- The Washington Times - Friday, February 8, 2008

Steve Kerr acted in resignation in landing the shell of Shaquille O’Neal.

Kerr decided the Suns could not reach the NBA Finals with their aesthetically pleasing but hollow version of small ball.

It produced 62 victories in 2005, 54 in 2006 and 61 last season. Yet it inevitably was exposed as too soft around the basket during the halfcourt grind of the playoffs.

That was the thinking of Kerr anyway, and we have to assume he knows his personnel far better than all the pseudo-experts reduced to scratching their heads over the Shawn Marion-O’Neal exchange.

It certainly is a one-sided trade at first glance. Marion is a four-time All-Star who is in the prime of his career at 29 years old. It is true that he could leave the Heat after he becomes a free agent this summer.

If so, that merely will give Pat Riley the salary-cap space to pursue the top-tier free agents, one of whom will be Gilbert Arenas.

Most important, Riley is rid of O’Neal’s restrictive contract, worth $20 million in each of the next two seasons. That debt now belongs to the Suns.

Kerr undoubtedly made all these calculations, including O’Neal’s diminishing relevance, before going to coach Mike D’Antoni and saying, “Well, do we go for it or not?”

Skeptics note O’Neal’s plummeting numbers, 36th birthday next month and injury issues.

They also note his free throw miseries that are a curse in the final minutes of a tight game and his lumbering gait that is at odds with the fast break proclivities of the Suns.

Those are all valid but obvious objections and ones Kerr and D’Antoni calibrated before giving the thumbs-up sign.

The risk is considerable. But it is a risk that could pay off if O’Neal is healthy during the playoffs. And that is what the trade comes down to from the point of view of the Suns. It is all about the playoffs.

They do not care whether O’Neal misses 40 games in each of the next two seasons. They do not care whether he is mostly indifferent to the regular season. All they care is whether he has the capacity to be the piece that propels them to an NBA championship.

It is impossible to say whether he will be that piece because an aging center lugging around 330 pounds is destined to have recurring problems with his lower torso. Yet anyone who professes to know how the O’Neal acquisition will turn out should not be writing or pontificating on it. They should be putting their crystal ball to use in Las Vegas.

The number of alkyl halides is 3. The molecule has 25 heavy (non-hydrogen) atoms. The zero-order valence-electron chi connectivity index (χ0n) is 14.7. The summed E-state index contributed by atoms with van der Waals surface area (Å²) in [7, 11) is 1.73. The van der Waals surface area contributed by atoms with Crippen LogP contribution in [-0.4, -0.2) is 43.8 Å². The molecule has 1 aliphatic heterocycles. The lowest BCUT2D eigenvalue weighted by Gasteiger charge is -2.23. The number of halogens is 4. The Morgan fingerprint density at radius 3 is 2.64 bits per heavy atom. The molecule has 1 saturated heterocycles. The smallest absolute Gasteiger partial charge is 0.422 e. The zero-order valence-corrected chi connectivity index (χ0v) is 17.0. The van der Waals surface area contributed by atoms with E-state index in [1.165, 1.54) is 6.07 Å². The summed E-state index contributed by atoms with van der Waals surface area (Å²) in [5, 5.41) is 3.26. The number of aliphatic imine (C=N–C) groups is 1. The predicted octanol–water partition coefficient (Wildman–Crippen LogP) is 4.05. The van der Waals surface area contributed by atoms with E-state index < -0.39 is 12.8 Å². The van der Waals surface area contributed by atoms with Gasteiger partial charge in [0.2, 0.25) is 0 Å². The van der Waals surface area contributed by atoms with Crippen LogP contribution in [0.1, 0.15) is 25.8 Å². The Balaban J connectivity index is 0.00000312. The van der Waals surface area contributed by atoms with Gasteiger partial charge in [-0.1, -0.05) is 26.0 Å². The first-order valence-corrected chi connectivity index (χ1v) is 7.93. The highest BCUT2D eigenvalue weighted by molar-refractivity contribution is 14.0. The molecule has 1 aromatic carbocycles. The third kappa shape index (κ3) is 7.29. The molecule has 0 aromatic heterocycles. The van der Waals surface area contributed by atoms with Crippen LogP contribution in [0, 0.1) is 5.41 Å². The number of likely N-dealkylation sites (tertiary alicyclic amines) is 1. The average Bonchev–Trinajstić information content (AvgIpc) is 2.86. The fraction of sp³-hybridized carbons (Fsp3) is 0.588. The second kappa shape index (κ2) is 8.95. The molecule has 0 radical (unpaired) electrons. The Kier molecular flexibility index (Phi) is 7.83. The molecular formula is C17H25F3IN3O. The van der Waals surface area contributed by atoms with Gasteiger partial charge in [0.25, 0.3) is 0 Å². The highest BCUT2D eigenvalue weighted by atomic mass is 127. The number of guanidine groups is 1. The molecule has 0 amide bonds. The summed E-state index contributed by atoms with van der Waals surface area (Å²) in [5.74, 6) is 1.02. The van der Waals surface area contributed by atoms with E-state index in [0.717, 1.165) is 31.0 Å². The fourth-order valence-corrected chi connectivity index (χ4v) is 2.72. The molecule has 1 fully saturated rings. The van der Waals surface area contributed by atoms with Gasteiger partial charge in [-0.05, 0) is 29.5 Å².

O’Neal’s spirit is willing, as he made clear in his introductory press conference in Phoenix yesterday. And he has ample motivation after hearing all the pessimists speak out since the trade was consummated.

He spoke of adding two more championship rings to his jewelry collection, which would allow him to tie Michael Jordan with six.

O’Neal repeatedly laughed and flashed his million-dollar smile during the press conference. He said all the right things about meshing with his new teammates.

He said he would try to be a big brother to Amare Stoudemire. He said he would try to help Boris Diaw get better looks from the 3-point line. He also said he could not do much to aid Steve Nash because the two-time NBA MVP already is one of the best point guards ever.

O’Neal has not lost his personality, even if he has lost so much of what once made him the NBA’s most feared player.

And Kerr and D’Antoni, despite their beaming facades during the press conference, know they have landed a broken-down player whose dominance is limited to ESPN Classic.

Their scaled-down hope, with fingers crossed, is that O’Neal can make enough plays in the postseason to catapult the Suns past the competition.

If not, they had a strong feeling what the outcome would have been if they had not made the move.

In that context, the gamble, steeped in long odds though it may be, is worthwhile.

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